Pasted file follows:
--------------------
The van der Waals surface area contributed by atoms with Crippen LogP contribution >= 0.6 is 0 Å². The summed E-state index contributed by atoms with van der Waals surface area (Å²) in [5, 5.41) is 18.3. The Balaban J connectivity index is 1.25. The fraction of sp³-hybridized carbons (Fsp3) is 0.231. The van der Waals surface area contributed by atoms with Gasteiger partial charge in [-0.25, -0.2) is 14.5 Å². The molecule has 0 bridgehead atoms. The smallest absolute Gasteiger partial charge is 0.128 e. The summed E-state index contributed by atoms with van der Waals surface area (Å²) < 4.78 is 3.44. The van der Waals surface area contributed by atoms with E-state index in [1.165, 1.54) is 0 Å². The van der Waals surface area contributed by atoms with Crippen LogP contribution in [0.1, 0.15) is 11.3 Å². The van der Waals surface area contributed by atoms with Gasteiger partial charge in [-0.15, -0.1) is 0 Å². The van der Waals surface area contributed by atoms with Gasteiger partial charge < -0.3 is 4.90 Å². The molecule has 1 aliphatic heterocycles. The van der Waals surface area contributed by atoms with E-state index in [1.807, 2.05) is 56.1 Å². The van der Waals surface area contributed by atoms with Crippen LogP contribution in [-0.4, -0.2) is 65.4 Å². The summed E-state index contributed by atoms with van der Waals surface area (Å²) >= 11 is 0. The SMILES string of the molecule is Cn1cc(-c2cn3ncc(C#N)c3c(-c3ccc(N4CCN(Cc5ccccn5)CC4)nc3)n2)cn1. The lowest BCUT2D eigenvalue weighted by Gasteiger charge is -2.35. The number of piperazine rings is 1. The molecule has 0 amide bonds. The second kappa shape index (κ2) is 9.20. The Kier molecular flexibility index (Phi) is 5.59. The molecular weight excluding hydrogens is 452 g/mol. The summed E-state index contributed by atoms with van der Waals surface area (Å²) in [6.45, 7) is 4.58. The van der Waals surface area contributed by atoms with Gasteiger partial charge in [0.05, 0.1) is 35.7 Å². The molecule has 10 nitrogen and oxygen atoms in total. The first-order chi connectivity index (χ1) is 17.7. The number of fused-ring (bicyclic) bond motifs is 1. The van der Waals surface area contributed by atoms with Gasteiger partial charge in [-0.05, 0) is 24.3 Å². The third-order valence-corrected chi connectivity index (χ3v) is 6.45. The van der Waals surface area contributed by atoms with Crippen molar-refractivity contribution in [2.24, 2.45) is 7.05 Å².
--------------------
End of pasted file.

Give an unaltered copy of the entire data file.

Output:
The van der Waals surface area contributed by atoms with Crippen LogP contribution >= 0.6 is 0 Å². The summed E-state index contributed by atoms with van der Waals surface area (Å²) in [5, 5.41) is 18.3. The Balaban J connectivity index is 1.25. The fraction of sp³-hybridized carbons (Fsp3) is 0.231. The van der Waals surface area contributed by atoms with Gasteiger partial charge in [-0.25, -0.2) is 14.5 Å². The molecule has 0 bridgehead atoms. The smallest absolute Gasteiger partial charge is 0.128 e. The summed E-state index contributed by atoms with van der Waals surface area (Å²) < 4.78 is 3.44. The van der Waals surface area contributed by atoms with E-state index in [1.165, 1.54) is 0 Å². The van der Waals surface area contributed by atoms with Crippen LogP contribution in [0.1, 0.15) is 11.3 Å². The van der Waals surface area contributed by atoms with Gasteiger partial charge in [-0.15, -0.1) is 0 Å². The van der Waals surface area contributed by atoms with Gasteiger partial charge < -0.3 is 4.90 Å². The molecule has 1 aliphatic heterocycles. The van der Waals surface area contributed by atoms with E-state index in [1.807, 2.05) is 56.1 Å². The van der Waals surface area contributed by atoms with Crippen LogP contribution in [-0.4, -0.2) is 65.4 Å². The summed E-state index contributed by atoms with van der Waals surface area (Å²) >= 11 is 0. The SMILES string of the molecule is Cn1cc(-c2cn3ncc(C#N)c3c(-c3ccc(N4CCN(Cc5ccccn5)CC4)nc3)n2)cn1. The lowest BCUT2D eigenvalue weighted by Gasteiger charge is -2.35. The number of piperazine rings is 1. The molecule has 0 amide bonds. The second kappa shape index (κ2) is 9.20. The Kier molecular flexibility index (Phi) is 5.59. The molecular weight excluding hydrogens is 452 g/mol. The summed E-state index contributed by atoms with van der Waals surface area (Å²) in [6.45, 7) is 4.58. The van der Waals surface area contributed by atoms with Gasteiger partial charge in [0.05, 0.1) is 35.7 Å². The molecule has 10 nitrogen and oxygen atoms in total. The first-order chi connectivity index (χ1) is 17.7. The number of fused-ring (bicyclic) bond motifs is 1. The van der Waals surface area contributed by atoms with Gasteiger partial charge in [-0.05, 0) is 24.3 Å². The third-order valence-corrected chi connectivity index (χ3v) is 6.45. The van der Waals surface area contributed by atoms with Crippen molar-refractivity contribution in [2.24, 2.45) is 7.05 Å².